Do not hike in wilderness areas at dusk/ after dusk. “This is the time of day coyotes and other predators come out,” Gallimore says. “Your dog may attract the attention of predators.” Furthermore, “know the wildlife you may encounter in the area. Even deer can be aggressive during certain times of year. Raccoons, skunks, etc., can be a threat.”

Carry a first aid kit with you, asking your vet for advice on what to keep in it in case of injury, snake bite or allergic reaction to bug bites, etc.

Always carry your cell phone in case of emergency.

Area Pet-Friendly Hiking Trails

Kent Frates, co-author of “Oklahoma Hiking Trails” suggests Lake Thunderbird State Park in Norman and Arcadia Lake Trail near Edmond as dog-friendly hiking trails, in that the terrain and environment should be the most accommodating. These are the best options for hiking newbies, including pets new to hiking too.

Of course, Turkey Mountain in the heart of Tulsa is another good option. Frates cautions it is hilly but should be doable for most dogs. If your dog is up for some hills (no pun intended), he will probably enjoy the hike. Gallimore suggests early morning hikes to avoid bikers on Turkey Mountain who can appear in a flash, and you will have to quickly move your dog out of harm’s way.

Wichita Mountains Wildlife Refuge in Indiahoma also welcomes pets on-leash, but the terrain is a little rough. For dogs with hiking experience and endurance, this trail would offer a welcomed challenge.

The Trail at Keystone Lake allows dogs, but the terrain is rocky with some elevation, and you may encounter ticks or chiggers which could be a problem, Frates says. Should you accept this challenge, go prepared with the necessary items and plan.

More Oklahoma hiking trails we should know about? Let us know on our Facebook page or via Twitter @tulsapetsmag. For more hiking tips and info, check out  “Oklahoma Hiking Trails” by Kent Frates and Larry Floyd, available for purchase from Amazon.com.

While there are many considerations, hiking can be a great outdoor activity for you and your dog. A little homework and forethought can go a long way toward creating a new healthy hobby to benefit both person and pet.

Savannah Station Therapeutic Riding Program

posted March 15th, 2015 by
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Savannah

Savannah Station Therapeutic Riding Program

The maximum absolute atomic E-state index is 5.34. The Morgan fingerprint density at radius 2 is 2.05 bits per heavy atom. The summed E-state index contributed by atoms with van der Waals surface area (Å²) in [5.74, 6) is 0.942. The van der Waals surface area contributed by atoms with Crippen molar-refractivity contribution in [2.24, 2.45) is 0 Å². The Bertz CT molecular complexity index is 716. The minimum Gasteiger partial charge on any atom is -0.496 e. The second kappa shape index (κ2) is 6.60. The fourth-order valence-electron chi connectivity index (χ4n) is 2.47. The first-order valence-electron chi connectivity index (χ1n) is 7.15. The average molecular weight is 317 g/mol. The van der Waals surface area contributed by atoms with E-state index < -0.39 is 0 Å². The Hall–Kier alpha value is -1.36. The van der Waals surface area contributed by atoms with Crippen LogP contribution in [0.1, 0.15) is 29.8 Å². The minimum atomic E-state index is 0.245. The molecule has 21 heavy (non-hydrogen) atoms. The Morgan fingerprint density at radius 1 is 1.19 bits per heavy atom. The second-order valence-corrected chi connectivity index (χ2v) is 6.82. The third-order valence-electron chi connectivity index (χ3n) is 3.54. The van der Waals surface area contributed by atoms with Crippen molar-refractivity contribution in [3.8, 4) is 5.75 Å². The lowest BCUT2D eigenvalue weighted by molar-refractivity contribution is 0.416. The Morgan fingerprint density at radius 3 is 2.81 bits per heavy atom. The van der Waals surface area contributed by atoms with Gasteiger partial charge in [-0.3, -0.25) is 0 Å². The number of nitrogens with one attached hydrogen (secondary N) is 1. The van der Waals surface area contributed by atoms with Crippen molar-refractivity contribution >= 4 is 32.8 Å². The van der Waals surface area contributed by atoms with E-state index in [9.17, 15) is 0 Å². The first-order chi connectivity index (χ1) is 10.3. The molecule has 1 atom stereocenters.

By Brianna Broersma

 

“It’d be the best thing they’d done in their life,” advises Sparky Prudhome to parents considering equine therapy for their children.

Sparky and his wife Hazel are parents to 8-year-old Jason Prudhome who receives therapy through Savannah Station Therapeutic Riding Program (SSTRP) in El Reno.

 

Sparky and Hazel adopted Jason when he was 4 years old. “He was behind,” says Sparky.  Jason had physical and cognitive delays and could barely walk. “He enjoys riding, and it helps him use his hands, arms and legs,” Prudhome adds. Jason is able to ride his horse, Tequila, about once a week during the riding season in order to receive these benefits.

SSTRP was founded in 2013 by a group of 16 individuals, including Dr. Velinda Baker. The purpose of SSTRP is to provide equine-assisted therapy for children with special challenges. Dr. Baker’s back-ground as a physical education teacher includes adapted physical education for students with special needs. She was first exposed to equine therapy through her work at      the University of Tulsa and the State Department of Education.

“When I was at the University of Tulsa, my students and I became volunteers for  Bit by Bit, a therapeutic riding program through Rogers State University,” Dr. Baker says. She eventually became the director of the program. After relocating to Yukon, Dr. Baker helped found SSTRP and is currently the program director.

SSTRP currently serves 16 children with a spectrum of special challenges, including muscular dystrophy, cerebral palsy, deaf-ness and brain damage.  “We work on cognitive, physical, behavioral and social needs of the child,” Dr. Baker says. “We don’t just ride; we do activities that challenge them mathematically and scientifically. We bring all types of things that you would see in a classroom in our classroom on horseback. Every single horse is matched to a child for their specific needs.”

For example, children with hyperactive tendencies need calm horses to help them quiet down.  Riding on the horses helps the children use muscles in their trunks, legs, arms and hands. Riding the horse in different positions, such as frontward vs. backward, can help the children engage different muscle groups. Riding also helps to improve the children’s focus.

One of these children is 9-year-old Savannah Davis. Savannah is non-verbal, non-mobile and shows symptoms of  spastic cerebral palsy, such as thrashing and biting. “Not only has the horse therapy allowed [Savannah] to learn how to sit up on her own, it has improved her trunk control beyond what her therapist thought she was capable of,” says Savannah’s mother,  Athena Captain, a founding member of the program.